Edwin Nkosapantsi has come a long way since setting out to search for his father. Today, he looks back on a career that has touched thousands of learners’ lives through the Ikateleng project.

Edwin’s mother had passed away the previous year and he had just completed the equivalent of today’s Grade 8. Obeying his grandfather’s instruction to find the father he had never known, Edwin boarded the train at Kokstad in the Eastern Cape and off to the mines in Benoni he went.


Today, the 73-year old can look back on a career that has touched, inspired and educated countless lives.


He found his father and through hard work and dedication, forged an exceptional career at the NWU’s Marketing and Student Recruitment division, where he is a student recruiter and oversees Ikateleng, a youth educational and upliftment programme.


Along the way


Previously, Edwin worked for various other employers, including Modderbee Correctional Services, SA Land Mines in Brakpan, Iscor and the South African Development Council. Wherever he went, Edwin kept honing his skills as an educator – which he has always seen as his vocation.


Along the way, he faced some daunting challenges. While at the Development Council, where his job was to educate council members in rural Western Transvaal, he received death threats in Zeerust and had to address angry crowds – some armed with iron pipes – while trying to convey the then government’s messages.


In 1993, Chris Windell, director at Public Relations at the then Potchefstroom University for Christian Higher Education, appointed Edwin as a recruiter and facilitator in that department.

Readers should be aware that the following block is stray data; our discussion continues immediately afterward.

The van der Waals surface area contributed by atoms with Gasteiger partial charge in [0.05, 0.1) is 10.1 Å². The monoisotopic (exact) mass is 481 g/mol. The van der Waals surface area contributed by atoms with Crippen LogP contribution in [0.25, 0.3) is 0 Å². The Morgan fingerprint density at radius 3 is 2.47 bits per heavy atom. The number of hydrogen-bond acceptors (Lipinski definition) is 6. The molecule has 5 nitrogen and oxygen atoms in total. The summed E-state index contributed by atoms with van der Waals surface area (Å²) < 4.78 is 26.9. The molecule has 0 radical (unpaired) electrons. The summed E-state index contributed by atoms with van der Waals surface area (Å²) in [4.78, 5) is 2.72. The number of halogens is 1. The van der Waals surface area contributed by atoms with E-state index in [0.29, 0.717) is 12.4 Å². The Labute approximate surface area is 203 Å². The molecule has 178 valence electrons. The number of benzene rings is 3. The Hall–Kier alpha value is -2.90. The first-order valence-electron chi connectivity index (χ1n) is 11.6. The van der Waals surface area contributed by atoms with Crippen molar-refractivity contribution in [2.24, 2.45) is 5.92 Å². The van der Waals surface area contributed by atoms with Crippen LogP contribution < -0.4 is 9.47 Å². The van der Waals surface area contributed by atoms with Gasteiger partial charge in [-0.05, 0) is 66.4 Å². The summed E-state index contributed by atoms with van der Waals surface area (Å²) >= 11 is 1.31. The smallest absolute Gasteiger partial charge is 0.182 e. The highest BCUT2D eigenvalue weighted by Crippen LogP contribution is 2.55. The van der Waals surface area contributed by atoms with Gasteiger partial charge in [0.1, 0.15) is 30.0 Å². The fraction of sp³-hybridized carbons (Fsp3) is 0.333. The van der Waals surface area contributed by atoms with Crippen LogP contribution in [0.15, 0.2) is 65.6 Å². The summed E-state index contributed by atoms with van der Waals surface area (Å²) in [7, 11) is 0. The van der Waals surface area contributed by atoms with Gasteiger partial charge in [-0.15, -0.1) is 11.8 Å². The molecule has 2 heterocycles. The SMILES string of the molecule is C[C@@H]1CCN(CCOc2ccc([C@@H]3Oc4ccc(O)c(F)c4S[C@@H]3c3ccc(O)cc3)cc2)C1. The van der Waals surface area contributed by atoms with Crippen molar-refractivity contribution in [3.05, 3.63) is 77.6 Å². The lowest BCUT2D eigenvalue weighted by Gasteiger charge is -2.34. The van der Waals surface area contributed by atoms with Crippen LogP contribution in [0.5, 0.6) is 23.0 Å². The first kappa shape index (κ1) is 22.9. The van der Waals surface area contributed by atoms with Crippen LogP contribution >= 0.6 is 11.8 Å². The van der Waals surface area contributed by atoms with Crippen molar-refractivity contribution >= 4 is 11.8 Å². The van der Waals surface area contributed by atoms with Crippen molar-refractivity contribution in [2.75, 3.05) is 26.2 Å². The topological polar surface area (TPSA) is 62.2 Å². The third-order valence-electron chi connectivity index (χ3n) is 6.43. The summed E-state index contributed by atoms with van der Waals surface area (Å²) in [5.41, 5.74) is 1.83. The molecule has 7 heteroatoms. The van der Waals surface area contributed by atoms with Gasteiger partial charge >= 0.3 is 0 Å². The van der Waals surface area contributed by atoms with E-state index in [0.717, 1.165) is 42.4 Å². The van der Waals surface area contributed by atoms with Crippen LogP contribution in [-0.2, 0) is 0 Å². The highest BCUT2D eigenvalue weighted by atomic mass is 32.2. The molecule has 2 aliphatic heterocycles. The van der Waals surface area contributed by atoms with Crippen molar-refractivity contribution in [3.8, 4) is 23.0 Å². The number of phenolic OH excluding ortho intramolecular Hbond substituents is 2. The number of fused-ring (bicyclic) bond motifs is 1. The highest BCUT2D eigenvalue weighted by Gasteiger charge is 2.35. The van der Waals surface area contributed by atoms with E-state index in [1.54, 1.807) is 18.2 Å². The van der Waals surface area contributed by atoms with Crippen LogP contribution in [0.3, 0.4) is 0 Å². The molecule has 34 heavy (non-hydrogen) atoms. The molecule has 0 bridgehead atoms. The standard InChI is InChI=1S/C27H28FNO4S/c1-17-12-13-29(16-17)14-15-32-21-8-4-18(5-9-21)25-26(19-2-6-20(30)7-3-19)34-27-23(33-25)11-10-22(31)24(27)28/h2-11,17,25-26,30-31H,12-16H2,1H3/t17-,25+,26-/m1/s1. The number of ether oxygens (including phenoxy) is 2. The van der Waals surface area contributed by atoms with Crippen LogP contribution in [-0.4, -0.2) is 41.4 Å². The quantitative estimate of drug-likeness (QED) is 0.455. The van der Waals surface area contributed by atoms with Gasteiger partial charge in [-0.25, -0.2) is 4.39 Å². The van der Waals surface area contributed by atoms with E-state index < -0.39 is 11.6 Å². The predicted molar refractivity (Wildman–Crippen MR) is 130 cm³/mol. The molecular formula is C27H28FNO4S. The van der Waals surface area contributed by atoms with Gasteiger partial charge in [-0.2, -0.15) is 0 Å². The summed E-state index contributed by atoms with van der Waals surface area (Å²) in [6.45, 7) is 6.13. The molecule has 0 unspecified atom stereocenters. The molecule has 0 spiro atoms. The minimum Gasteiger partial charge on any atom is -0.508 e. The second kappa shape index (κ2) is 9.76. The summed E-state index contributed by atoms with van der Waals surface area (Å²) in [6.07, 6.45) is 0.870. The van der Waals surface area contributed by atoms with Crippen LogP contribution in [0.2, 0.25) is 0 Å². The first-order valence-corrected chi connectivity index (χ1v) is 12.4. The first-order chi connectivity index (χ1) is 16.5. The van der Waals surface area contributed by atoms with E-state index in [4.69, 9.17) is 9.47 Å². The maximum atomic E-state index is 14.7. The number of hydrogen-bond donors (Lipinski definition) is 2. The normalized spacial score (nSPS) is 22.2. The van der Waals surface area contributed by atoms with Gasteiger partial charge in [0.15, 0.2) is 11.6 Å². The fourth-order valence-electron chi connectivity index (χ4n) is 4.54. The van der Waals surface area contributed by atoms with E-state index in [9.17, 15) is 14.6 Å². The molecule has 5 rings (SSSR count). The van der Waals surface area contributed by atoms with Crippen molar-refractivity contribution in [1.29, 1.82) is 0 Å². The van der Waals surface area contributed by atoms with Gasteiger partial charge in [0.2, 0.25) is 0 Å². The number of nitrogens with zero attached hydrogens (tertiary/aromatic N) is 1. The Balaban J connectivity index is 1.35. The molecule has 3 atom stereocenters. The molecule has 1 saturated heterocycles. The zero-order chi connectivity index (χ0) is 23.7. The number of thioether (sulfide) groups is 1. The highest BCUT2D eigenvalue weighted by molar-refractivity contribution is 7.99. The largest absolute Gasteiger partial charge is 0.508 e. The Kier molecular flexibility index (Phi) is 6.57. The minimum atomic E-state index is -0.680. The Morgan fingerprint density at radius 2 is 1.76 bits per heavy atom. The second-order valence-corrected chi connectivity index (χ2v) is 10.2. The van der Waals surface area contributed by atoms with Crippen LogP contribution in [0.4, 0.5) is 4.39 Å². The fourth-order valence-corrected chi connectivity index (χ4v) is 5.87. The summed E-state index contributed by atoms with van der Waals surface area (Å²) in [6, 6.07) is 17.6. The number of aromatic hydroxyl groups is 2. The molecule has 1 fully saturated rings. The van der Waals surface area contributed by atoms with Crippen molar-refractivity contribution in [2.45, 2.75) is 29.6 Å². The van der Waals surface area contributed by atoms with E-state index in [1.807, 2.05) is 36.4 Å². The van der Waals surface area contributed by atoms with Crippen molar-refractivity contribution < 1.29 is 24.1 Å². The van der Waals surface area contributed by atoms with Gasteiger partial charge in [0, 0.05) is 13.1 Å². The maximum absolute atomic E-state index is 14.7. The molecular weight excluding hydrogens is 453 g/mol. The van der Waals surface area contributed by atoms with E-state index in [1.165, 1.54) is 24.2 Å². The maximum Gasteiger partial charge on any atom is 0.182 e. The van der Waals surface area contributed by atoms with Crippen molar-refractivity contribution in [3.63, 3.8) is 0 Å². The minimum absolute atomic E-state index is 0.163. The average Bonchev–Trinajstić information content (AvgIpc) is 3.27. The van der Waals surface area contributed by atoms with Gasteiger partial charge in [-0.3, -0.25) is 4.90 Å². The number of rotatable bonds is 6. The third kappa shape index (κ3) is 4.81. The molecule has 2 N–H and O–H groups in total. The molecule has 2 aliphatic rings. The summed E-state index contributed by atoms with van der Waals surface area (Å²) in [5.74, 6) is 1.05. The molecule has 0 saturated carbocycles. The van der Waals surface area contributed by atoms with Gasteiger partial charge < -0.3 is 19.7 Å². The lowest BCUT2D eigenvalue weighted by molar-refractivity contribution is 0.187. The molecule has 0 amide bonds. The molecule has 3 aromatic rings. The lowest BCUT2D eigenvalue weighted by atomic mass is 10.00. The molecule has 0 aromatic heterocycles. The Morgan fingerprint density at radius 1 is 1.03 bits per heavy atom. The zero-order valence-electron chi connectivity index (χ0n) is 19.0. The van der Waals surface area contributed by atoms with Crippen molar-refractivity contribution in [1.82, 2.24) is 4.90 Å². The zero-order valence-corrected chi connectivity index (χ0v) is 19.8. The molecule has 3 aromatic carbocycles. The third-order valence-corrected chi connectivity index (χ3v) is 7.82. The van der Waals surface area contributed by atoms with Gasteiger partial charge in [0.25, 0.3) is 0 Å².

Growing together


“When I look back at my career, I am so proud of the way we helped the university grow. We recruited thousands of African students. We managed to increase the number of students at the Vaal Triangle Campus from fewer than 1 000 students to more than 7 000,” he says.


“I have so many fond memories. I remember not too long ago visiting a school in Springs and a teacher came running up to me and just hugged me. That is the nicest feeling in the whole world.”


He is worried, however: “Our youth have become too dependent. They believe more in promises made by politicians and less in their own initiative. Our country will be in a much better place if they believe more in themselves.”


He remains unwavering in trying to motivate young people. He spends his weekends in communities where he delivers motivational lectures and gives career guidance.


This is more than his occupation. Since he left the borders of the Eastern Cape all those years ago with the money from the sale of the ox in his pocket, working with and teaching the youth has been his calling.


Edwin’s search for his father leads to the NWU family

It is 1957 and Edwin Nkosapantsi is 12 years old. His grandfather has just sold his last ox and, handing Edwin the money he received, says:

“Go and find your father.”